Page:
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S. Kincaid
S. Kincaid, Family Law Attorney
Category: Family Law
Satisfied Customers: 2512
Experience:  I have practiced family law since 1996, focusing on child custody and domestic violence
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If the petitioner violates her own order can the respondant

Customer Question

if the petitioner violates her own order can the respondant be held in contempt, when the petitioner is the aggressor and continuously contacts the respondent, by text, facebook, fake facebook, and stops by his residence
Submitted: 1 year ago.
Category: Family Law
Expert:  S. Kincaid replied 1 year ago.
If the Respondent responds to the Petitioner in any way, yes. The protection order does not, in any way, restrain the Petitioner, only the Respondent. When you have tried to get a protection order, are you trying to get a domestic violence protection order or a harassment protection order?
Customer: replied 1 year ago.
Dear *****, petitioner , in this case is continues trying to contact, the respondant, saying he is so abusive, but will not leave him alone, she still loves him. The petitioner has a history of useing, CPS and the court system to control the respondant, but then continues to try contacting the respondant and going by his new girlfriends house where the respondant lives. And ask the new girlfriend of the respondant to babysit the son of petitioner, and respondant. This girl has been arrested for domestic violence, against respondant, and his mother, broke a restraining order that the respondant, that was to protect the respondant and his son, at one point. This is an ongoing problem with the petioner, . There is proof of every order that the petitioner has got against her X , and pictures, videos of the petitioner, going against her orders. This petitioner should be charged with Abuse of Process. Would this be correct?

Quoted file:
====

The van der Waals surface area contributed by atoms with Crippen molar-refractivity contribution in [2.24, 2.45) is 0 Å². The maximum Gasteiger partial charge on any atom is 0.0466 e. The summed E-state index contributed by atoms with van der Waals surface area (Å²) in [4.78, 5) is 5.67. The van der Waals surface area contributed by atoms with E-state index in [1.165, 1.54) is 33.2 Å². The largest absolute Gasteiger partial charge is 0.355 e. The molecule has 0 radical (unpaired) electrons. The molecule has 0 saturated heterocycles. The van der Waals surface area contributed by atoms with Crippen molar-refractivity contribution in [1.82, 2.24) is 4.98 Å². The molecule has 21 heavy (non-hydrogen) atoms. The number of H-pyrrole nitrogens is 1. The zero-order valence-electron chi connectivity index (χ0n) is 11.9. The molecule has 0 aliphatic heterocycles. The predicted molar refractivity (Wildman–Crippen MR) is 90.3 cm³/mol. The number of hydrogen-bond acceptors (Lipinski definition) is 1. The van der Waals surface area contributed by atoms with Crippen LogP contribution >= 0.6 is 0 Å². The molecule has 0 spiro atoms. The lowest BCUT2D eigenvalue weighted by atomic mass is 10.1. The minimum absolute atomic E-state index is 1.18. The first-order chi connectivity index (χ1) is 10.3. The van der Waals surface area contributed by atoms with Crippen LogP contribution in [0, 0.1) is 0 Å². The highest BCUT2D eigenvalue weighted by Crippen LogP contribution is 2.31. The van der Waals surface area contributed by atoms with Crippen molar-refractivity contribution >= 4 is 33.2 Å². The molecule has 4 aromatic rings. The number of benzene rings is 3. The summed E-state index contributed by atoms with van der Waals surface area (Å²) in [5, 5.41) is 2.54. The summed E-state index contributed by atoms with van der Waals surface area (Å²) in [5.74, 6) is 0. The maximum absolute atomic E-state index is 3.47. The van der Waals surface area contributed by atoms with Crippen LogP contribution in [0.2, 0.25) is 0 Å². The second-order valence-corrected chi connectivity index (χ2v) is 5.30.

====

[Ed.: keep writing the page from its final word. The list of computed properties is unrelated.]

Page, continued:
Expert:  S. Kincaid replied 1 year ago.
Getting restraining orders granted is never considered abuse of process. What she is doing is harassing you. That's why I want to know if you asked for a domestic violence restraining order or an anti-harassment restraining order. Which did you apply for?
Customer: replied 1 year ago.
I believe it was a DV protection order that The respondant applied for, and the judge denied the order
Expert:  S. Kincaid replied 1 year ago.
Then he might try applying for a harassment protection order instead. He wouldn't qualify for a dv protection order, but he has a good chance of getting. a harassment order.